The bottom line? Coyotes to Vegas or Canada - East Valley Tribune: Sports

The bottom line? Coyotes to Vegas or Canada

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Posted: Tuesday, June 9, 2009 10:08 pm | Updated: 1:00 am, Sat Oct 8, 2011.

Scott Bordow: NHL commissioner Gary Bettman is far less interested in keeping the Coyotes in Glendale than he is keeping Jim Balsillie out of the NHL.

After seven hours, 11 attorneys and countless quips from bankruptcy court judge Redfield Baum, here's the latest on the Phoenix Coyotes:

NHL commissioner Gary Bettman is far less interested in keeping the Coyotes in Glendale than he is keeping Jim Balsillie out of the NHL.

How do we know this? Simple.

The NHL's lead attorney said so.

About two hours into Tuesday's proceedings, league counsel Tony Clark said that if the NHL can't find a suitable buyer to keep the team in the Valley, it would entertain bids to move the club following the 2009-2010 season.

So much for Bettman's undying commitment to hockey in Arizona.

NHL deputy commissioner Bill Daly was asked about this seeming contradiction after the proceedings. His response: "We're very confident we can find a buyer who wants to keep the team in (Glendale)."

That's what we've been hearing all along, right? The day Coyotes owner Jerry Moyes filed for bankruptcy, Bettman supposedly had a deal worked out with a group fronted by Chicago Bulls and Chicago White Sox owner Jerry Reinsdorf.

On Monday, Bettman said four groups are interested in purchasing the Coyotes and keeping them in Glendale.

OK. Then why, given the NHL's dramatic statements that a forced relocation of the Coyotes to Hamilton, Ontario would "wreak havoc" to professional sports leagues, hasn't the league presented a formal bid as an alternative to Balsillie's? Wouldn't such an offer make it far easier for Baum to reject the Balsillie offer?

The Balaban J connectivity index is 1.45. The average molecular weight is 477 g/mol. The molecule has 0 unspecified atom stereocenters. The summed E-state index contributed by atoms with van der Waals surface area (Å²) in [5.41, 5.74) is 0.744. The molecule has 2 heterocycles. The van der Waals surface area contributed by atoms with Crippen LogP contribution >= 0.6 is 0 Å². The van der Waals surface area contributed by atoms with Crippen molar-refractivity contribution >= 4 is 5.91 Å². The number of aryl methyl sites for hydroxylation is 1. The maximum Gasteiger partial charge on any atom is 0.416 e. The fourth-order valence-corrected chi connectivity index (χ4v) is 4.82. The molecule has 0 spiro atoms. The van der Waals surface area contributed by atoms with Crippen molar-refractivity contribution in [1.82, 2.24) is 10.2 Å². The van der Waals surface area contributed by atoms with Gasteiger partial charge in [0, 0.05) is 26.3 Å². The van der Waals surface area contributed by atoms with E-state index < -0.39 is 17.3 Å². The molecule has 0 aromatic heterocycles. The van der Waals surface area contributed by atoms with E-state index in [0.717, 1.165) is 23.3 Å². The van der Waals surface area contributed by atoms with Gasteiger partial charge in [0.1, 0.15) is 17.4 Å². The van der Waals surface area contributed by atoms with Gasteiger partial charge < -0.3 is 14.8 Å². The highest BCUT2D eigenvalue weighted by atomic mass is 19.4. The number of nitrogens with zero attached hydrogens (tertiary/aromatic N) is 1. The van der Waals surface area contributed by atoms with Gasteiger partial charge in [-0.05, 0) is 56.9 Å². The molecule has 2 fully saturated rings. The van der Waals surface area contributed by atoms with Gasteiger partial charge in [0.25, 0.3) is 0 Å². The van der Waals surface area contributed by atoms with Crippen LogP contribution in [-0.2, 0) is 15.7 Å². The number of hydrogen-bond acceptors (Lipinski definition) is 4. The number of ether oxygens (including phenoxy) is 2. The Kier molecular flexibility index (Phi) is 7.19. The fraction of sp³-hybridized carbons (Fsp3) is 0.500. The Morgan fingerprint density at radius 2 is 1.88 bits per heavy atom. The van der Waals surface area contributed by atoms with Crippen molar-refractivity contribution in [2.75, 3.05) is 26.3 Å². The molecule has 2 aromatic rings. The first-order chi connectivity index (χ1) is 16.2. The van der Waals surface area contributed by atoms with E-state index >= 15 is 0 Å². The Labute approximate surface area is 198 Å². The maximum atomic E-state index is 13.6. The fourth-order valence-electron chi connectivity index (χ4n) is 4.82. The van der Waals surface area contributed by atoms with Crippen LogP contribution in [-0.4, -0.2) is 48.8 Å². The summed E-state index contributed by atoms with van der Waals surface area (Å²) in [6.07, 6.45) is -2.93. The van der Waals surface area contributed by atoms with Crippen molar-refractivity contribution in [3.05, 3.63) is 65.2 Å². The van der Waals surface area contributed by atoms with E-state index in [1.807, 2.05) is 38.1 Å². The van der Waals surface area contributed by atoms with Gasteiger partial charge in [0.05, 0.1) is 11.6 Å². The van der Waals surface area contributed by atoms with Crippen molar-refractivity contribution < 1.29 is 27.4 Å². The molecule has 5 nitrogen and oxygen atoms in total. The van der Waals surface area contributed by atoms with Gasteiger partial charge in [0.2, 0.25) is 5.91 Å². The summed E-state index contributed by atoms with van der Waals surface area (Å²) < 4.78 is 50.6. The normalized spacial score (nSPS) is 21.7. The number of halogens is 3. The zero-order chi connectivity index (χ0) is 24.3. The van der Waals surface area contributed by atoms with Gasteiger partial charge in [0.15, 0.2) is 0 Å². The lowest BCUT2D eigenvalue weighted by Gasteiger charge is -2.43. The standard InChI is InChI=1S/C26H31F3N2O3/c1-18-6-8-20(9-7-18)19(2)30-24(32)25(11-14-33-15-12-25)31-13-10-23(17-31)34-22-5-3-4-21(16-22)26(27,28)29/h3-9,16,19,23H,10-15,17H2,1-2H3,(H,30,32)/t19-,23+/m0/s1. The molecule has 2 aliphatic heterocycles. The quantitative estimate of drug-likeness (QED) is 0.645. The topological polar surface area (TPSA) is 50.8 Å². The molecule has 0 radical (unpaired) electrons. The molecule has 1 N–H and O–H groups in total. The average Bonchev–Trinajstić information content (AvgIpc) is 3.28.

The NHL's attorneys trotted out some mumbo-jumbo Tuesday about not having access to data or not knowing exactly what's for sale, but Baum saw through the charade, saying that, "expressions of interests in the eyes of an old bankruptcy judge aren't helpful. You either make an offer or you don't."


Here's the real truth: The NHL knows that hockey in the Valley is a losing proposition. As Baum said, even if the city of Glendale offers a prospective owner $15 million a year in concessions, the team will still lose $15 million a year.

This is a control issue for Bettman, though. He doesn't want teams to be able to circumvent league relocation rules simply by filing for bankruptcy, so he'll fight Moyes and Balsillie in court, all the time professing his support for the Coyotes.

But it's a charade. At least the part about the Coyotes.

The group fronted by Reinsdorf eventually wants to move the team to Las Vegas, a market the NHL covets. The purported offer by the owners of the Canadian Football League's Toronto Argonauts is so laughable it's impossible to take seriously. Two men who have lobbied the NHL for years to put a second team in Toronto suddenly want to own a black hole of a franchise in Glendale?


No, it seems clear that this case is heading down one of two tracks: Either Balsillie wins and immediately relocates the team to Canada or the Coyotes play out the 2009-2010 season and possibly the following year in Arena before moving to Las Vegas, Toronto or whatever other municipality that has a deep-pocketed owner willing to play by the league's rules.

Is it possible an angel appears, envisions a wondrous future for the Coyotes in Glendale and plops down $150 million or so to buy the club? Perhaps. But so far, all we have is Bettman's word that those prospective owners are out there.

Given this is the same man who told reporters they were practicing "irresponsible journalism" when writing about the Coyotes' financial woes, do you believe him?

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